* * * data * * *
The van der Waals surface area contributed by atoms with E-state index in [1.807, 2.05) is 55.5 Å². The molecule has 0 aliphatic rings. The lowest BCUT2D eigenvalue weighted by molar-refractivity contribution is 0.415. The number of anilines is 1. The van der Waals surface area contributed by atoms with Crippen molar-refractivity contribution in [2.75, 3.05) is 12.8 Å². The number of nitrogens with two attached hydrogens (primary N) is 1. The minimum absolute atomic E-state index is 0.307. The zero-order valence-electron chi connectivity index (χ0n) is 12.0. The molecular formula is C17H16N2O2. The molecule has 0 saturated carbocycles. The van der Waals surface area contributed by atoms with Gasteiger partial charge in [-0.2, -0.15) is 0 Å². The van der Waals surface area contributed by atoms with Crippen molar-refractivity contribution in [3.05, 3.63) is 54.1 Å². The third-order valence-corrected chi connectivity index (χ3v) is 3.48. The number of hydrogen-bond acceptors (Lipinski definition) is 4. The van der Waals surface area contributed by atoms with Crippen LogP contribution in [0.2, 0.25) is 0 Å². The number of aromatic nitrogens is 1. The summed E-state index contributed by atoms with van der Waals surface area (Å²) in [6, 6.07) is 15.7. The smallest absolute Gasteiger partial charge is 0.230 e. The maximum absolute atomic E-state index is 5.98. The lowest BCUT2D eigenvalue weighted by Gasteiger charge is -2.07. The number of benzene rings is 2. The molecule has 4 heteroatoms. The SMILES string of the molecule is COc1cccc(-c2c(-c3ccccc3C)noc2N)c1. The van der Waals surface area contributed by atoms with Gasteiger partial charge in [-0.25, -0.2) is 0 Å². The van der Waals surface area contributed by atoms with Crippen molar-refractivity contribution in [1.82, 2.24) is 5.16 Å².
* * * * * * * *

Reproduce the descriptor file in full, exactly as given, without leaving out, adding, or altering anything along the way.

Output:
The van der Waals surface area contributed by atoms with E-state index in [1.807, 2.05) is 55.5 Å². The molecule has 0 aliphatic rings. The lowest BCUT2D eigenvalue weighted by molar-refractivity contribution is 0.415. The number of anilines is 1. The van der Waals surface area contributed by atoms with Crippen molar-refractivity contribution in [2.75, 3.05) is 12.8 Å². The number of nitrogens with two attached hydrogens (primary N) is 1. The minimum absolute atomic E-state index is 0.307. The zero-order valence-electron chi connectivity index (χ0n) is 12.0. The molecular formula is C17H16N2O2. The molecule has 0 saturated carbocycles. The van der Waals surface area contributed by atoms with Gasteiger partial charge in [-0.2, -0.15) is 0 Å². The van der Waals surface area contributed by atoms with Crippen molar-refractivity contribution in [3.05, 3.63) is 54.1 Å². The third-order valence-corrected chi connectivity index (χ3v) is 3.48. The number of hydrogen-bond acceptors (Lipinski definition) is 4. The van der Waals surface area contributed by atoms with Crippen LogP contribution in [0.2, 0.25) is 0 Å². The number of aromatic nitrogens is 1. The summed E-state index contributed by atoms with van der Waals surface area (Å²) in [6, 6.07) is 15.7. The smallest absolute Gasteiger partial charge is 0.230 e. The maximum absolute atomic E-state index is 5.98. The lowest BCUT2D eigenvalue weighted by Gasteiger charge is -2.07. The number of benzene rings is 2. The molecule has 4 heteroatoms. The SMILES string of the molecule is COc1cccc(-c2c(-c3ccccc3C)noc2N)c1. The van der Waals surface area contributed by atoms with Gasteiger partial charge in [-0.25, -0.2) is 0 Å². The van der Waals surface area contributed by atoms with Crippen molar-refractivity contribution in [1.82, 2.24) is 5.16 Å².